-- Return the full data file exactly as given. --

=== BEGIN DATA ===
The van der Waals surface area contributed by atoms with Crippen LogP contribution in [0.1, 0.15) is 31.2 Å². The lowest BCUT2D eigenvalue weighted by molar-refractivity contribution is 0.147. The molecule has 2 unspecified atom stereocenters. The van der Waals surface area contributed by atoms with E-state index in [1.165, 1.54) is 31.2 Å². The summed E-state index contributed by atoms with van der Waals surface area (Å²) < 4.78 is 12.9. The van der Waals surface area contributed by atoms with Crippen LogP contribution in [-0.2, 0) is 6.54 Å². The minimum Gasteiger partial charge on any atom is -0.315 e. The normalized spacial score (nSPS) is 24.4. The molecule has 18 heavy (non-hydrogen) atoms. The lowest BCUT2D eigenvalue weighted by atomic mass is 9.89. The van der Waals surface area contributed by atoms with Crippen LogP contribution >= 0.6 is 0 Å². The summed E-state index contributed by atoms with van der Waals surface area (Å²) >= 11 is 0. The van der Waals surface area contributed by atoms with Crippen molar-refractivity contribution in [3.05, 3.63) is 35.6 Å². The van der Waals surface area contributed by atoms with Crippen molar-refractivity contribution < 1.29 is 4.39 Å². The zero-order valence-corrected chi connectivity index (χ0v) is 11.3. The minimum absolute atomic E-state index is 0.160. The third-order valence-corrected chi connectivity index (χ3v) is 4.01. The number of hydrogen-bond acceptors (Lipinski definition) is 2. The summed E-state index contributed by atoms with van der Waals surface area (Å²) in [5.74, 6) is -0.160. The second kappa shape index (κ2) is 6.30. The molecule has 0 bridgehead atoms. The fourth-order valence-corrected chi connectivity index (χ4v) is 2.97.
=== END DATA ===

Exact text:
The van der Waals surface area contributed by atoms with Crippen LogP contribution in [0.1, 0.15) is 31.2 Å². The lowest BCUT2D eigenvalue weighted by molar-refractivity contribution is 0.147. The molecule has 2 unspecified atom stereocenters. The van der Waals surface area contributed by atoms with E-state index in [1.165, 1.54) is 31.2 Å². The summed E-state index contributed by atoms with van der Waals surface area (Å²) < 4.78 is 12.9. The van der Waals surface area contributed by atoms with Crippen LogP contribution in [-0.2, 0) is 6.54 Å². The minimum Gasteiger partial charge on any atom is -0.315 e. The normalized spacial score (nSPS) is 24.4. The molecule has 18 heavy (non-hydrogen) atoms. The lowest BCUT2D eigenvalue weighted by atomic mass is 9.89. The van der Waals surface area contributed by atoms with Crippen LogP contribution >= 0.6 is 0 Å². The summed E-state index contributed by atoms with van der Waals surface area (Å²) >= 11 is 0. The van der Waals surface area contributed by atoms with Crippen molar-refractivity contribution in [3.05, 3.63) is 35.6 Å². The van der Waals surface area contributed by atoms with Crippen molar-refractivity contribution < 1.29 is 4.39 Å². The zero-order valence-corrected chi connectivity index (χ0v) is 11.3. The minimum absolute atomic E-state index is 0.160. The third-order valence-corrected chi connectivity index (χ3v) is 4.01. The number of hydrogen-bond acceptors (Lipinski definition) is 2. The summed E-state index contributed by atoms with van der Waals surface area (Å²) in [5.74, 6) is -0.160. The second kappa shape index (κ2) is 6.30. The molecule has 0 bridgehead atoms. The fourth-order valence-corrected chi connectivity index (χ4v) is 2.97.